Male social care workers, security guards, taxi drivers, bus drivers, chefs and shop workers are dying at a faster rate from Covid-19 than those in other occupations, according to new figures released by the Office for National Statistics (ONS).
The data showed men are more likely to die than women from Covid-19, with 9.9 in every 100,000 men succumbing to the virus, compared to 5.2 for women.
The rates vary massively between different jobs. Care workers are almost twice as likely to die from Covid-19 than the average. Among men, those working in what the ONS classes as “low skilled elementary occupations”, including cleaners and construction workers, are nearly four times more likely to die from coronavirus as those in “professional occupations”.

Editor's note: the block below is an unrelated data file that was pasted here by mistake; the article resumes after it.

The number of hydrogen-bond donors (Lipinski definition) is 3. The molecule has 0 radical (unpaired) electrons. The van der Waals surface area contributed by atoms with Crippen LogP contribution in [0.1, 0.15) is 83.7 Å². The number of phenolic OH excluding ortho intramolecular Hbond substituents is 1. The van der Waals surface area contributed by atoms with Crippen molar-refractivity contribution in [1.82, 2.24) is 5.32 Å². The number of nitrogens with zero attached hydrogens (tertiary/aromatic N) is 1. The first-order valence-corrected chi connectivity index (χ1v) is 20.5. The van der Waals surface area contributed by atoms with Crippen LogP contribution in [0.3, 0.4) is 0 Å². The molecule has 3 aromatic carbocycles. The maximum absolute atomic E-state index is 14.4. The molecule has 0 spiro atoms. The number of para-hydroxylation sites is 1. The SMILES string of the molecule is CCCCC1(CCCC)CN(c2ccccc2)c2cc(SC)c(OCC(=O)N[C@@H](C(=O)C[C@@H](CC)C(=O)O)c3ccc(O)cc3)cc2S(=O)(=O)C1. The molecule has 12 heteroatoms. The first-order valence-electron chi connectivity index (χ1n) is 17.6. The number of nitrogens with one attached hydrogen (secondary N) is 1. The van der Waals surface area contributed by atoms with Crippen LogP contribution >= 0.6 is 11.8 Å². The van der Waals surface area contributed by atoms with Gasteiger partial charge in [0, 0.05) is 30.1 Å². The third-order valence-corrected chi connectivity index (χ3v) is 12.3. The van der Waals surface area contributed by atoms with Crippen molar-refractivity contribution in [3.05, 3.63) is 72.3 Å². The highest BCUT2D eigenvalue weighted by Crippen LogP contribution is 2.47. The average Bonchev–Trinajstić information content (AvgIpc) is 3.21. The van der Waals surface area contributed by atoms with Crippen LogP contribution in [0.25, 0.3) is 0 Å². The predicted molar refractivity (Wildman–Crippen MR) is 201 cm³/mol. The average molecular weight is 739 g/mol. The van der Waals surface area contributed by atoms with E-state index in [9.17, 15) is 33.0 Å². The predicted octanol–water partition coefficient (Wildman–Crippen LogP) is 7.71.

Male security guards are almost five times as likely to die than average, male taxi drivers and chauffeurs are almost four times as likely, and male bus drivers are almost three times as likely. Male chefs are nearly four times as likely to die from the disease, the ONS found, while male shop assistants are twice as likely.
Healthcare workers, including doctors and nurses, did not have a significantly higher rate of deaths than the general population. Those in professional and technical occupations were less likely to die than average.
The differences were less stark among women, with carers the only group with a statistically significant increased risk.
The ONS said that the data does not conclusively prove that differences in occupations have led to varying death rates. Other factors, such as ethnic group or geographical location, are also likely to play a part, it said.